Now don't get me wrong, I have to admit I used to enjoy American Football. Back in my teens I would be an avid supported of the L.A. Raiders (a team that no longer exists, heading north to Oakland), and every Sunday evening I would tune into Channel 4's American Football programme to catch up on the scores. I even stayed up all night in 1986 to watch Superbowl 20, and had a betamax tape of the first quarter because what with the lead up, that's all I could fit on an E-180. I watched with glee as the Bears took the game with such players as Walter Payton, Jim McMahon and the legendary "Refridgerator" William Perry.
ITV had the dubious honour of televising the game, and after hearing Billy Joel cat-wail the national anthem (I grimaced more then once at his out-of-tuneyness) I enjoyed the first minute as Devin Hester (no I've never heard of him either) took the first touchdown in the first minute of the game. I thought "this is going to be good," and I was wrong. How wrong could I be? I couldn't be much more wrong, as I sat there being cured of insomnia... I was bored beyond belief. But as I watched, references were made to a big game to be played later this year in the newly opened Wembley Stadium. I began to wonder, just how well it would work in this country?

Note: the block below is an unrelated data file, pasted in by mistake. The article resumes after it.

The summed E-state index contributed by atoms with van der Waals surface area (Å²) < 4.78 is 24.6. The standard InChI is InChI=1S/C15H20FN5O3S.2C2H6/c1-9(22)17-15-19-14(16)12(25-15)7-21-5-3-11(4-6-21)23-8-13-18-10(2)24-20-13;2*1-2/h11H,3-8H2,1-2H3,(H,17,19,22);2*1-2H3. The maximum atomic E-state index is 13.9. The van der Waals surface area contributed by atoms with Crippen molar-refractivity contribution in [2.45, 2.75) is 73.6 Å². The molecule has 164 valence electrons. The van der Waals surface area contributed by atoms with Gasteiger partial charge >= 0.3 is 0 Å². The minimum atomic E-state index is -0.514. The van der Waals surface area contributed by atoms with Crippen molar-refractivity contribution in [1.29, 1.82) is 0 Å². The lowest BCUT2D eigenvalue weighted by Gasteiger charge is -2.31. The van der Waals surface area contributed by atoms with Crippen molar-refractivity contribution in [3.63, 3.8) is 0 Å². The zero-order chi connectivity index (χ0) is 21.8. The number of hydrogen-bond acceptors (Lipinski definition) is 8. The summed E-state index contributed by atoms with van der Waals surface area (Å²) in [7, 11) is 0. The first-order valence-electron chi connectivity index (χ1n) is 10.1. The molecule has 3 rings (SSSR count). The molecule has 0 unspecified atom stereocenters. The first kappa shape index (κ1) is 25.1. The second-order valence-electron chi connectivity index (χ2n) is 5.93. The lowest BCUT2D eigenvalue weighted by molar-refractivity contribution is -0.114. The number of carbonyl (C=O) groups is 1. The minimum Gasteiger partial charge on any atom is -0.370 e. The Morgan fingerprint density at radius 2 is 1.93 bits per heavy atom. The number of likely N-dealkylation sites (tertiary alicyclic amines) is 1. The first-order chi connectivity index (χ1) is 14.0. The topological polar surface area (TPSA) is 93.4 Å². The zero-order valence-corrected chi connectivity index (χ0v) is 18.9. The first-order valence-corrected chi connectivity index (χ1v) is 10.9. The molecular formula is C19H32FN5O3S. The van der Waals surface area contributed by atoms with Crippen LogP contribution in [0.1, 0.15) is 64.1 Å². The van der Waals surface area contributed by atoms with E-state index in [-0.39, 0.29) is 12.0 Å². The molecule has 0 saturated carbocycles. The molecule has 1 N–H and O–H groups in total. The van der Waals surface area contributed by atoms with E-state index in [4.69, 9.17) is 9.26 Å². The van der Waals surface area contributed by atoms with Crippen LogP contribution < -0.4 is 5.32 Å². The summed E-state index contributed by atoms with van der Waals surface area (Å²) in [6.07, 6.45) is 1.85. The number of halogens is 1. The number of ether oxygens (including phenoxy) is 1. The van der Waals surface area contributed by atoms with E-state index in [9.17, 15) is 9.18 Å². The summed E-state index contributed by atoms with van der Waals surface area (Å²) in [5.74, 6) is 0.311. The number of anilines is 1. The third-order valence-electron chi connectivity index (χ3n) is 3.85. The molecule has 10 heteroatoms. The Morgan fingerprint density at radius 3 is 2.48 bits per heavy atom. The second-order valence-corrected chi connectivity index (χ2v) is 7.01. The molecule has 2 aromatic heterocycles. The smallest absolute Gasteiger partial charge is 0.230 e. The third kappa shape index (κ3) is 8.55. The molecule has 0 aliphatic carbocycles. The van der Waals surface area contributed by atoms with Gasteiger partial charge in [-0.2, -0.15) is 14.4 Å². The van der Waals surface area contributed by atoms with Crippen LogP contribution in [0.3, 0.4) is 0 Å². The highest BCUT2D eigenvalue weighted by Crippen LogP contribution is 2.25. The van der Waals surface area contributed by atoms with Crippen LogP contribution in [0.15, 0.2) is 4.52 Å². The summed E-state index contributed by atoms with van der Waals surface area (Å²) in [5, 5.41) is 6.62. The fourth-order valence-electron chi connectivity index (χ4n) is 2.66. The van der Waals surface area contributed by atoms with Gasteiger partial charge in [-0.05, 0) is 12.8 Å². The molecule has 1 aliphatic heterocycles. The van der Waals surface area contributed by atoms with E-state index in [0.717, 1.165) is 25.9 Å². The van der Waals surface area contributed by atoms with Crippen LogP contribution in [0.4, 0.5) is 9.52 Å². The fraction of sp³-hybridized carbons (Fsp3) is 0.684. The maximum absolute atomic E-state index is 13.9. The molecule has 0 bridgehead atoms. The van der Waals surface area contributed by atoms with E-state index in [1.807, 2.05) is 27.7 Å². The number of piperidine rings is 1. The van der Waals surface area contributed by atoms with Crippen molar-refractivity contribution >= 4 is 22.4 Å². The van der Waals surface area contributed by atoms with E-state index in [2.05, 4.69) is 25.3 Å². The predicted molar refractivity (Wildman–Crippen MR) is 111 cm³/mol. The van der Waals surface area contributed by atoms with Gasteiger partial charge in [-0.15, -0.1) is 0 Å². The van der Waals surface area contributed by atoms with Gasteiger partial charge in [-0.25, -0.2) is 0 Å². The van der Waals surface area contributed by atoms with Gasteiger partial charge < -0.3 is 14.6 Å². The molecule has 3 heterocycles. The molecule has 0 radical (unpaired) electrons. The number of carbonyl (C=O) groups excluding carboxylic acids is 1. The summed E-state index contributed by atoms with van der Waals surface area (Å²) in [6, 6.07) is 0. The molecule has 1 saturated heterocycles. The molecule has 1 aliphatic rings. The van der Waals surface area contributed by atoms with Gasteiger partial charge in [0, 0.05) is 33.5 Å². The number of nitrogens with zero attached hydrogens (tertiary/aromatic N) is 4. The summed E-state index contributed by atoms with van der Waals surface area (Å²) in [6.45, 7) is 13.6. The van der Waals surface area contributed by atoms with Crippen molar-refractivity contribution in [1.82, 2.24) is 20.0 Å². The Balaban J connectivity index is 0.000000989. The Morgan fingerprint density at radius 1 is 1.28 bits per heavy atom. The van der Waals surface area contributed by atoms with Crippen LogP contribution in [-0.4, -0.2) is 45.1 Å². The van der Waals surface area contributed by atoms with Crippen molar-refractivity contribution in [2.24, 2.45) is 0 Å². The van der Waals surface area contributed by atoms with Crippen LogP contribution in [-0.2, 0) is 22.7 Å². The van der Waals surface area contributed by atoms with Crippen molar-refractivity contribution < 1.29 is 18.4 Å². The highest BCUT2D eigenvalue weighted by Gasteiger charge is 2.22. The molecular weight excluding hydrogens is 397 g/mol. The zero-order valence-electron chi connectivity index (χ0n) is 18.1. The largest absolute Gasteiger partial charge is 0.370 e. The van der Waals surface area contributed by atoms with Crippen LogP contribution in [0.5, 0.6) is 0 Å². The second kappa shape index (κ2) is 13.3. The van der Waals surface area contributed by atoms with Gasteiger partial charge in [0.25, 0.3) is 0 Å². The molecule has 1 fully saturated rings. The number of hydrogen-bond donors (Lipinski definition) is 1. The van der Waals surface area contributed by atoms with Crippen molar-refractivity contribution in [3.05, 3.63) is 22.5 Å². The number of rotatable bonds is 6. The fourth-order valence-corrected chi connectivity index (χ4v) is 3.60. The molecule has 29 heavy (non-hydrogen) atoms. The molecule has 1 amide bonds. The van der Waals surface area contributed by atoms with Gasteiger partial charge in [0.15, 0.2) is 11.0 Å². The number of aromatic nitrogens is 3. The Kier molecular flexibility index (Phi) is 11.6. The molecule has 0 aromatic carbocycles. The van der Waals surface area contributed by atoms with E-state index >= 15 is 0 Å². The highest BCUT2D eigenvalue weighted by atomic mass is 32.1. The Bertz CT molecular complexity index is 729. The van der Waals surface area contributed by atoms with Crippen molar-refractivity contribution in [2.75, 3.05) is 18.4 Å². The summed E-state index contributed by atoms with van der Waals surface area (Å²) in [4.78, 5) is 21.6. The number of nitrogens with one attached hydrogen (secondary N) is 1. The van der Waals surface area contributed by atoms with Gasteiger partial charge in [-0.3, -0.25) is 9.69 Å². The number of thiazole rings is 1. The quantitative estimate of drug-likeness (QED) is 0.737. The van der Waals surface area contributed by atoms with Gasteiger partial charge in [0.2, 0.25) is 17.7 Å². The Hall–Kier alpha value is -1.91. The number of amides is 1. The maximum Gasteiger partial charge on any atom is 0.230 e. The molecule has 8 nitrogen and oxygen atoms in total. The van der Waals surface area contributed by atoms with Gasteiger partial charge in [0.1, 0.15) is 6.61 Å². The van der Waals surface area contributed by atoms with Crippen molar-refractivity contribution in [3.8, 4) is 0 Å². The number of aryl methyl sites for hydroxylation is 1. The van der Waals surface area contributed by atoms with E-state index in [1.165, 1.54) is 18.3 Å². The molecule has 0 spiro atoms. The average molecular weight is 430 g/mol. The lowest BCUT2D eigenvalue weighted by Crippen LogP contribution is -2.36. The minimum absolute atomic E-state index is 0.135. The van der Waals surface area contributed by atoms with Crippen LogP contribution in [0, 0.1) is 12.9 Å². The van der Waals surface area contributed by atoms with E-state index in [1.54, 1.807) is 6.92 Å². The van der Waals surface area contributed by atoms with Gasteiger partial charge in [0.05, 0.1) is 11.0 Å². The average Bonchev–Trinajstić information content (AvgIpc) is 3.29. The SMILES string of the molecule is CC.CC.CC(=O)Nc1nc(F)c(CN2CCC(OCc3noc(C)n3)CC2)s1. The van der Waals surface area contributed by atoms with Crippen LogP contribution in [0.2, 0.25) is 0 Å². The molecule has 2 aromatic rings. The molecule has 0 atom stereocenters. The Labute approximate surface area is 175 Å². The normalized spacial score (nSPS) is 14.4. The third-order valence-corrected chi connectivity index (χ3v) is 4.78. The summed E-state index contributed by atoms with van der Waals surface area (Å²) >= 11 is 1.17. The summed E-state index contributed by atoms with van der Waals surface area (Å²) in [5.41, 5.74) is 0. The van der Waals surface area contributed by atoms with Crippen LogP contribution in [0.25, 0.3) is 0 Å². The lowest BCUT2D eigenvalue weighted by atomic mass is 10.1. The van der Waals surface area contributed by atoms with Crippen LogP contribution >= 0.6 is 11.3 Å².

- Would the beer be the price of the stuff stateside? I doubt it, thinking people will have to pay upwards of £3 for a flat lager served in a plastic glass.
- Do the British really think they are going to be prepared to sit in the 90,000 seat stadium with the other 34 people that are willing to pay for a ticket.
- As the wind blows around the North West London suburb, children will be sitting shivering as fathers assure them it is fun.